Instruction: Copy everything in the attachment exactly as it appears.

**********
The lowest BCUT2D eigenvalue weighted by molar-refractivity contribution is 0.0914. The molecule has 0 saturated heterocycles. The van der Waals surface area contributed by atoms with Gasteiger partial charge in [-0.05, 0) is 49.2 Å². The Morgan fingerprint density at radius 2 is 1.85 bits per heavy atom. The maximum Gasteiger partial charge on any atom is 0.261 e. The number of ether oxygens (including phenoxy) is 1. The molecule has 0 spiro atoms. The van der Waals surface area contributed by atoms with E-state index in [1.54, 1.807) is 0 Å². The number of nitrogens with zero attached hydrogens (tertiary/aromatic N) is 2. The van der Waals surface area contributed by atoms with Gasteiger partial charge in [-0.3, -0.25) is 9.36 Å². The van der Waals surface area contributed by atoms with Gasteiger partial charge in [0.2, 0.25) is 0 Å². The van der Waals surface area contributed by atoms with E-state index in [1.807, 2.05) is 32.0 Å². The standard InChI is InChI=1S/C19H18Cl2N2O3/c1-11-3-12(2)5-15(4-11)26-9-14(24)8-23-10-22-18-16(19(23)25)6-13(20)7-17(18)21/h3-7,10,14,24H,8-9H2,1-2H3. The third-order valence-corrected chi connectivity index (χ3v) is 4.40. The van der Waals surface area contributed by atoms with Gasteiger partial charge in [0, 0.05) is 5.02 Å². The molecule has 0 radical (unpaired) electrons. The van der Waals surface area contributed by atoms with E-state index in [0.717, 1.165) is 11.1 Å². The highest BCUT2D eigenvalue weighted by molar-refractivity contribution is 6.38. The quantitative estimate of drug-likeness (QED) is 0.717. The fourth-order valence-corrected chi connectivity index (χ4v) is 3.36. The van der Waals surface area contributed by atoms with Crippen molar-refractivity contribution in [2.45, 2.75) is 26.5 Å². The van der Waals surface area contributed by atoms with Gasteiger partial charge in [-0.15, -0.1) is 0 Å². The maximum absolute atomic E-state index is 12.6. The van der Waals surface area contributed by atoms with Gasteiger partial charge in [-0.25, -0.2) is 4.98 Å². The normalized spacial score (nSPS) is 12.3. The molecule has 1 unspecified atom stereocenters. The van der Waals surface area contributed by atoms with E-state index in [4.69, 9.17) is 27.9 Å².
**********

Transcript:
The lowest BCUT2D eigenvalue weighted by molar-refractivity contribution is 0.0914. The molecule has 0 saturated heterocycles. The van der Waals surface area contributed by atoms with Gasteiger partial charge in [-0.05, 0) is 49.2 Å². The Morgan fingerprint density at radius 2 is 1.85 bits per heavy atom. The maximum Gasteiger partial charge on any atom is 0.261 e. The number of ether oxygens (including phenoxy) is 1. The molecule has 0 spiro atoms. The van der Waals surface area contributed by atoms with E-state index in [1.54, 1.807) is 0 Å². The number of nitrogens with zero attached hydrogens (tertiary/aromatic N) is 2. The van der Waals surface area contributed by atoms with Gasteiger partial charge in [-0.3, -0.25) is 9.36 Å². The van der Waals surface area contributed by atoms with Gasteiger partial charge in [0.2, 0.25) is 0 Å². The van der Waals surface area contributed by atoms with E-state index in [1.807, 2.05) is 32.0 Å². The standard InChI is InChI=1S/C19H18Cl2N2O3/c1-11-3-12(2)5-15(4-11)26-9-14(24)8-23-10-22-18-16(19(23)25)6-13(20)7-17(18)21/h3-7,10,14,24H,8-9H2,1-2H3. The third-order valence-corrected chi connectivity index (χ3v) is 4.40. The van der Waals surface area contributed by atoms with Gasteiger partial charge in [0, 0.05) is 5.02 Å². The molecule has 0 radical (unpaired) electrons. The van der Waals surface area contributed by atoms with E-state index in [0.717, 1.165) is 11.1 Å². The highest BCUT2D eigenvalue weighted by molar-refractivity contribution is 6.38. The quantitative estimate of drug-likeness (QED) is 0.717. The fourth-order valence-corrected chi connectivity index (χ4v) is 3.36. The van der Waals surface area contributed by atoms with Crippen molar-refractivity contribution in [2.45, 2.75) is 26.5 Å². The van der Waals surface area contributed by atoms with Gasteiger partial charge in [-0.15, -0.1) is 0 Å². The maximum absolute atomic E-state index is 12.6. The van der Waals surface area contributed by atoms with Gasteiger partial charge in [-0.25, -0.2) is 4.98 Å². The normalized spacial score (nSPS) is 12.3. The molecule has 1 unspecified atom stereocenters. The van der Waals surface area contributed by atoms with E-state index in [4.69, 9.17) is 27.9 Å².